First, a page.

Issues with consistent sizing aren't unique to bras — hello vanity sizing! — but it is a huge problem within the category. It not only leads to faulty statistics, like the one stating 80 percent of women are buying the wrong bra size, when that's not entirely true or fact-based on a grand scale.

It’s easy, and historically popular, to assume that if you’re of small build with a smaller chest, you’re an A cup. Similarly, if you’re of a broader stature with a larger chest, the default assumption is always that you’re somewhere in the D-DD cup range. (I myself fell in the later category, only to discover that in CUUP’s sizing, I’m a G cup.)

“Fit knowledge has been assumed due to the lack of sizing options offered historically,” says Abby Morgan, CUUP co-founder and CMO. “Most bra companies carried between 12 to 16 sizes when there are roughly 65 sizes a women can be. Since its difficult to offer 65 sizes, we’ve been conditioned to only see the variance in cup size versus band.” It's because of this that the CUUP team routinely has customers leaving a fitting wearing a different size than they came in with.

The best way to power through this roadblock? Garcia suggests knowing and trusting what the right fit feels like not only for your body, but also what silhouette works best for your shape. Most importantly, you shouldn’t be afraid to try and ask for different sizes. "A lot of the times it is going through a bit of trial and error in the fitting room before you find the right fit,” she adds.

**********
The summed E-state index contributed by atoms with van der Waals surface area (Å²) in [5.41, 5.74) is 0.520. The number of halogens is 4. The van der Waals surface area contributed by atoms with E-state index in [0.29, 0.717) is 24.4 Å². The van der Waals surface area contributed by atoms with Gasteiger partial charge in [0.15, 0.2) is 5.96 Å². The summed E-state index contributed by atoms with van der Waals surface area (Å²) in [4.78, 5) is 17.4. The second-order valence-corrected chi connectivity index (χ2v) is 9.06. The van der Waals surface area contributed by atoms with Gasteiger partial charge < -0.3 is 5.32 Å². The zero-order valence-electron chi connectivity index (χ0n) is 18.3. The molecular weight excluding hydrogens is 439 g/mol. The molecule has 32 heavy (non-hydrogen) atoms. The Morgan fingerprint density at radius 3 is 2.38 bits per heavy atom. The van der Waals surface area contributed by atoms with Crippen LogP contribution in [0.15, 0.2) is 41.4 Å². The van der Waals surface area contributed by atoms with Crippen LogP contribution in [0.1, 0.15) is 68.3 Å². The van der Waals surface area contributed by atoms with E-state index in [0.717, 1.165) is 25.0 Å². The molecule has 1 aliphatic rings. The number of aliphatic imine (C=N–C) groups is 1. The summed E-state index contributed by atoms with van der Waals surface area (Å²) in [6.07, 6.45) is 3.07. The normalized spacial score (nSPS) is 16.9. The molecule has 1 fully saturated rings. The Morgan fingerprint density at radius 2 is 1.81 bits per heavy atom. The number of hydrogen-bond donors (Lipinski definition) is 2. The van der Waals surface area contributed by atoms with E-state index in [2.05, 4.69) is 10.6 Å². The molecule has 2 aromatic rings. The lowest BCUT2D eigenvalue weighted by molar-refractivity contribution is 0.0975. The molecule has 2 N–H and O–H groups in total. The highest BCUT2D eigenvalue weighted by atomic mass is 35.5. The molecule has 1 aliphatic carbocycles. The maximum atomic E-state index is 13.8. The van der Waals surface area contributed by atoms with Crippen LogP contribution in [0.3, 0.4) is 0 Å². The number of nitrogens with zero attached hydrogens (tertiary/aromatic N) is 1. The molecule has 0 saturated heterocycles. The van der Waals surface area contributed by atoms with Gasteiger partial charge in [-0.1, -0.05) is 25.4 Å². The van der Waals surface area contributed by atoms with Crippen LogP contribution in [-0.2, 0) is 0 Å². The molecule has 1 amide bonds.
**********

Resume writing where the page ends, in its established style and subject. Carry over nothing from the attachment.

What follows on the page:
How Do You Find The Right Fit?

So, you know what doesn't work — how do you narrow in on what does? According to Garcia, you'll want to start with the band, as it provides most of the bra's support. "The band should lay straight around your body, beneath your shoulder blades, and fit snug enough on the loosest hook setting. The center gore (the small centerpiece connecting the bra cups) should lay flat against your sternum without sticking out or digging in." As for the cups, the right bra will hold all of your breast tissue, meaning there shouldn’t be any “spillage” out of the cups, or any excessive gapping or wrinkling either.

For straps, Garcia explains that they should always stay in place, but it may take some adjusting. "One side might need more than the other — your boobs are sisters not twins," she says. "Similarly, one very important thing to always consider is that almost everyone has one breast that's bigger than the other. For our ladies who have a big difference between cups, we recommend accommodating your larger side as it can be super uncomfortable and unflattering to have the bra cutting in."

What's The Best Way To Care For New Bras?

When you’ve found the perfect bra, your only job moving forward is making sure it stays in good shape and doesn’t lose its luster. According to Garcia, one should typically have three to five bras in rotation — not including strapless and sports bra styles. “Depending on how often you're wearing and rotating, your bras should last you anywhere between nine months to a just over a year.”

Keep all of the above in mind the next time your bra shopping, and maybe, just maybe, the days of ill-fitting, jabbing and relentless lingerie will be a thing of the distant past. We can only hope, no?